[...] Designing Good Ideas to be as accessible digitally as in print is a natural next step for our business and provides an exciting platform for advertisers to engage with a new audience of women.”
All things being equal – costs, pricing, how engagement is executed – this looks like a business model that might work well for consumers, for publishers, and for advertisers.
Tail wags dog: new Hearst magazine is made for iPad, even in print
Time was, publishers shovelled their linear magazines in to tablet digital editions. Now that order is flipping, with magazines designed for proper tablet interaction being repurposed to print.
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Though digital magazine circulation has increased significantly in recent months, it remains a mere one percent of overall circulation, Ad Age reported last week. A group of five major publishers are hoping Next Issue Media, a company launching its full-feature product tomorrow, can change that.
In a rare move, these five publishers have collaborated to sell multiple titles from a single digital newsstand. Hearst, Conde Nast, Time Inc., Meredith and News Corp. have all invested in Next Issue, which first launched in beta last May.
Since then, the company has expanded its digital newsstand app to 32 titles including such household names as People, Real Simple and Esquire. The startup, which has offices in both New York City and Palo Alto, is currently focused on “the titles that everyone reads,” according to CEO Morgan Guenther, a former president of TiVo.
Next Issue is predicting that consumers want to access all titles in one place, similar to the way they watch television and movies on Hulu and Netflix. And the company designed its new pricing structure with this prediction in mind. In addition to selling single magazine issues and subscriptions, Next Issue will now offer two unlimited monthly packages. Unlimited Basic will sell all monthly and bi-weekly titles for $9.99 per month, while Unlimited Premium will also include weekly titles for an additional $5. Guenther expects these monthly packages to appeal to magazine enthusiasts and families.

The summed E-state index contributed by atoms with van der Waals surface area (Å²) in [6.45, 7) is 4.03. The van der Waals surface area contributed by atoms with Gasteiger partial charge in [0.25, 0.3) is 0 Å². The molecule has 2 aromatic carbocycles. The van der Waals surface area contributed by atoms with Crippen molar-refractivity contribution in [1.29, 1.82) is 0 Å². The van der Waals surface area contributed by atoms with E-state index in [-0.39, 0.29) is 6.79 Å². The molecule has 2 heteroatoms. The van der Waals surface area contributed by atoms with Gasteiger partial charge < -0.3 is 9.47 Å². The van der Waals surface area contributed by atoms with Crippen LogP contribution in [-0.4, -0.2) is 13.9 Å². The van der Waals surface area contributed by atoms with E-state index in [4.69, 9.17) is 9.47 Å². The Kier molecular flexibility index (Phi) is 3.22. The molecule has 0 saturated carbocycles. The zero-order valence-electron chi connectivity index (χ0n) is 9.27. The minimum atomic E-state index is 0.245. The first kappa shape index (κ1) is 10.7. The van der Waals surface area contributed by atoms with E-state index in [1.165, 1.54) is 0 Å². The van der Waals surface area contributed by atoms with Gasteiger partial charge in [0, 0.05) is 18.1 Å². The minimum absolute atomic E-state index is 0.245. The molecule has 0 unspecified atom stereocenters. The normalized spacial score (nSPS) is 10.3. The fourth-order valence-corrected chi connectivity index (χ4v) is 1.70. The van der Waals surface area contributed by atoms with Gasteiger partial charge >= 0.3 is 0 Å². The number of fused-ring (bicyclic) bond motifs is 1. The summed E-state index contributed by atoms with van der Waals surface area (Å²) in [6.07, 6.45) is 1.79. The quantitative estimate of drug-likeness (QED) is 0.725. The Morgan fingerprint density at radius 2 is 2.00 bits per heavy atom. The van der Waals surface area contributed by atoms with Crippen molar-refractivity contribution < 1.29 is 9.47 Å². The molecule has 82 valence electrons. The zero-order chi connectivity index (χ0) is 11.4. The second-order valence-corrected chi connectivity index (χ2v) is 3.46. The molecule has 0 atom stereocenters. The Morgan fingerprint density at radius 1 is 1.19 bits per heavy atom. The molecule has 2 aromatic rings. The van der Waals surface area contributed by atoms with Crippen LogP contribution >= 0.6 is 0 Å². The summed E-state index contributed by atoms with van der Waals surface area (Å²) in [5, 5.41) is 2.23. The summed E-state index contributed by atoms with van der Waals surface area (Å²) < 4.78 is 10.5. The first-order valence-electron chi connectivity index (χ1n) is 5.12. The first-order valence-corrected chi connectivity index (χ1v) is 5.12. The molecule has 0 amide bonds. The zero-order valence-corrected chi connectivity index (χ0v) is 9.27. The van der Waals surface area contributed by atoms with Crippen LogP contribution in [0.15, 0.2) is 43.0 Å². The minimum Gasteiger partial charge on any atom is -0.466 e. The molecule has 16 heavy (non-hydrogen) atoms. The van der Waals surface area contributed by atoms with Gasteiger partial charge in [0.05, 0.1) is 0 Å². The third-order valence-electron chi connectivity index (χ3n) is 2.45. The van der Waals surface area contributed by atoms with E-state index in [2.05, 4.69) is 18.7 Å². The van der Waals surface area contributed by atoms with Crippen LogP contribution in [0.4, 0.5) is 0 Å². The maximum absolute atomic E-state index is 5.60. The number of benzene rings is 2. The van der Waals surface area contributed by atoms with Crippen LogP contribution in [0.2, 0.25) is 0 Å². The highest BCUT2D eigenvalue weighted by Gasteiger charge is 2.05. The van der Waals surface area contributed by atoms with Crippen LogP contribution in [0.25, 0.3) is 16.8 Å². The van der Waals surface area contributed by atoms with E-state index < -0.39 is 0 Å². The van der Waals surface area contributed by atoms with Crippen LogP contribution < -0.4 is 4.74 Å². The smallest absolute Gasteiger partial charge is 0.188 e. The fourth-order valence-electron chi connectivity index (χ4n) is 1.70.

Today, Next Issue has tens of thousands of customers who read an average of two magazine titles through the app. The company does allow customers to access content for free if they already have a print subscription. Though Guenther declined to say what percentage of customers are authenticating their print subscriptions, he did acknowledge that this option is a “big hit, people love it.”
Next Issue’s potential audience is currently limited, since the app is only available on tablets running Android version 3.0 or later, but the company hopes that will soon change. It plans to submit to the Apple App Store in the coming weeks and expects to be available for the iPad later this year.
Next Issue is not the only instance of collaboration between major publishers. Ongo, a company that aggregates and curates news content for a fee, has raised funding from publishers including The New York Times, Washington Post and Gannett. Free digital newsreaders abound as well. Yet despite the popularity of free apps such as Flipboard and Pulse, Guenther firmly believes consumers will pay for Next Issue. “We’re focused on premium content,” he said, “content that’s not available for free on the web.”
Next Issue launched in 2009 and has raised an undisclosed amount of funding to date.